On Wednesday, the COVID-19 Core Team communicated changes to campus masking policy in light of an increase in COVID-19 cases on campus. Last week, 24 new cases were detected, which increased the 14-day campus positive rate to 1.06%. Between March 4 and the evening of March 9, 55 new cases were reported through on-campus rapid antigen testing and self-reported cases, leading to a 14-day campus positive rate above 3%.
As per the COVID-19 Core Team’s decision making framework, a 14-day campus positive rate between 3% and 4% mandates masking in all indoor spaces, except for students in their own residence hall room or house. The framework also recommends limiting large in-person indoor gatherings, opting for grab-and-go dining and limiting off-campus travel to essential activities only. The traditional Late Night Breakfast event scheduled for March 13 was also canceled to mitigate further spread of the virus.
The campus-wide email sent out on Wednesday by the COVID-19 Core Team indicated that “social gatherings continue to be the primary source of transmission.” This increase in the 14-day positive rate is the greatest spike since January 14, when 92 new cases were reported, leading to a 6.88% positivity rate.
The Fairfield Inn, a hotel across the river, is one designated quarantine space for Carleton students who test positive. Because of the case increase in such a short period of time, some students who test positive are being placed in single-bed rooms with roommates. Becky Reinhold ’25 is one student who, until Thursday, was quarantining on the Fairfield’s third floor, which is designated for positive students.
“I’m quarantined in the Fairfield in a one bedroom with another student, and my only real problem with it is that I’ve been sleeping on a pullout couch and it’s really not comfortable, which hasn’t been helping me feel better. I think that a lot of the quarantine spaces are full, so if I were to guess, that’s why they’re putting multiple students in rooms with one bed.”
Another student quarantining at the Fairfield, Neenah Bosman ’24, shares a one-bedroom room. She described her experience moving into the quarantine space and the communication she has with college administration.
“My experience hasn’t been all that bad so far. The process of moving out of my room then into my isolation space after the horrible stress I felt from a positive test result was really overwhelming. There’s really nothing I have experienced that can compare to that feeling. I have gotten lots of messages from SHAC and administration, which under normal circumstances would be appreciated, but I am just so exhausted with the constant back-and-forth with people I haven’t even met.”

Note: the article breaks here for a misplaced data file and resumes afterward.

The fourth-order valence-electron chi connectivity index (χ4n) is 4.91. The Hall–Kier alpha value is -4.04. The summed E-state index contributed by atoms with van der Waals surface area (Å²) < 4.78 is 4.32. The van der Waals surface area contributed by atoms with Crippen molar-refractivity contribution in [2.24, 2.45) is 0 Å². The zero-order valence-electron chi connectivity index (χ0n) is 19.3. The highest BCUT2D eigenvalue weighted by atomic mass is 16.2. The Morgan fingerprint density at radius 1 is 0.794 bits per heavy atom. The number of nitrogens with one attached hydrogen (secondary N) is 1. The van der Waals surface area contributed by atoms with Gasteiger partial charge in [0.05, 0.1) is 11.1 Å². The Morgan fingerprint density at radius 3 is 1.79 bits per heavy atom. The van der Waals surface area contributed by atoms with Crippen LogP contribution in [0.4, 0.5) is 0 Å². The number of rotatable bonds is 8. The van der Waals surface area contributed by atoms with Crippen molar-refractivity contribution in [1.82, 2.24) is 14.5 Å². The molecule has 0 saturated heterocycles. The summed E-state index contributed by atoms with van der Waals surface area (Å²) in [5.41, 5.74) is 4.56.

Bosman described the third floor of the Fairfield as “basically just a mass isolation floor” and said that she is “just trying to get through it like the rest of third Fairfield. Hoping for that negative test on day eight.”
Many of the other quarantine houses on campus are also full. Amelia Watt ’25 was placed at 107 College St with two housemates. Unlike some of those in single rooms at the Fairfield, students in quarantine houses on campus have a bit more living space. Watt says:
“The house is actually pretty spacious, so we all can have our own space if needed. So far, my experience hasn’t been terrible, other than feeling under the weather of course. It’s been great to get to know my housemates, especially since one is an upperclassman who I probably wouldn’t have met otherwise.”
Students who test positive in the days before spring break will have to stay in Northfield between five and ten days, or until they receive a negative test. Watt hopes to test negative and be released from quarantine before her flight out.
“Thankfully, I should get out of quarantine the day before my flight is scheduled to leave! Although I know lots of people whose travel plans have been affected by being put in quarantine.”
On March 11, Sigrid Edstrom ’24 sent Carletonian staff the following image from the Cave, Carleton’s student-run music and entertainment venue.
“Yesterday I tested positive for COVID and was not told my isolation assignment until 20 hours later the next day,” said Edstrom. “During that 20 hours I was expected to self isolate in my triple (where my two other roommate are not COVID positive). Finally this afternoon I was told to go to the Cave to isolate there where I then took this photo. I understand the weird situation the COVID team is in right now with the unprecedented amount of cases, but the isolation process is already so uncomfortable and unsettling and sleeping on a twin cot in the Cave does not help at all.”
The Carleton Rapid Test Site remains open daily through the last day of final exams for those who experience symptoms or are identified as close contacts. Rapid tests will be available for students through March 17 to self-administer before leaving campus for spring break.
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